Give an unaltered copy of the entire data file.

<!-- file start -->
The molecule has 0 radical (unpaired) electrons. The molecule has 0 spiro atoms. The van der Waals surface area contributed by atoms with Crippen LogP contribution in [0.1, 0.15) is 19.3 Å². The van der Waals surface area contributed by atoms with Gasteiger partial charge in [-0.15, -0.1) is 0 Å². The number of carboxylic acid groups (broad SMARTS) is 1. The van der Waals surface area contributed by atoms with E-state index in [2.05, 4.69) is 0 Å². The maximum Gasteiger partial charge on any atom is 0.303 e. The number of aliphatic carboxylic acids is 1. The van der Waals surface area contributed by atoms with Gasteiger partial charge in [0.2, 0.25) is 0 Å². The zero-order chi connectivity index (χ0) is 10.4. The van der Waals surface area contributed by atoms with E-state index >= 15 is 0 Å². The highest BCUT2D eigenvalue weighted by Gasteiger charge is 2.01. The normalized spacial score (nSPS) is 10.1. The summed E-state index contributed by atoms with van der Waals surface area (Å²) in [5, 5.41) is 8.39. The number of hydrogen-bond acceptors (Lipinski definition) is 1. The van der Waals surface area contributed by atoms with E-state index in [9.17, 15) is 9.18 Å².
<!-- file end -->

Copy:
The molecule has 0 radical (unpaired) electrons. The molecule has 0 spiro atoms. The van der Waals surface area contributed by atoms with Crippen LogP contribution in [0.1, 0.15) is 19.3 Å². The van der Waals surface area contributed by atoms with Gasteiger partial charge in [-0.15, -0.1) is 0 Å². The number of carboxylic acid groups (broad SMARTS) is 1. The van der Waals surface area contributed by atoms with E-state index in [2.05, 4.69) is 0 Å². The maximum Gasteiger partial charge on any atom is 0.303 e. The number of aliphatic carboxylic acids is 1. The van der Waals surface area contributed by atoms with Gasteiger partial charge in [0.2, 0.25) is 0 Å². The zero-order chi connectivity index (χ0) is 10.4. The van der Waals surface area contributed by atoms with E-state index >= 15 is 0 Å². The highest BCUT2D eigenvalue weighted by Gasteiger charge is 2.01. The normalized spacial score (nSPS) is 10.1. The summed E-state index contributed by atoms with van der Waals surface area (Å²) in [5, 5.41) is 8.39. The number of hydrogen-bond acceptors (Lipinski definition) is 1. The van der Waals surface area contributed by atoms with E-state index in [9.17, 15) is 9.18 Å².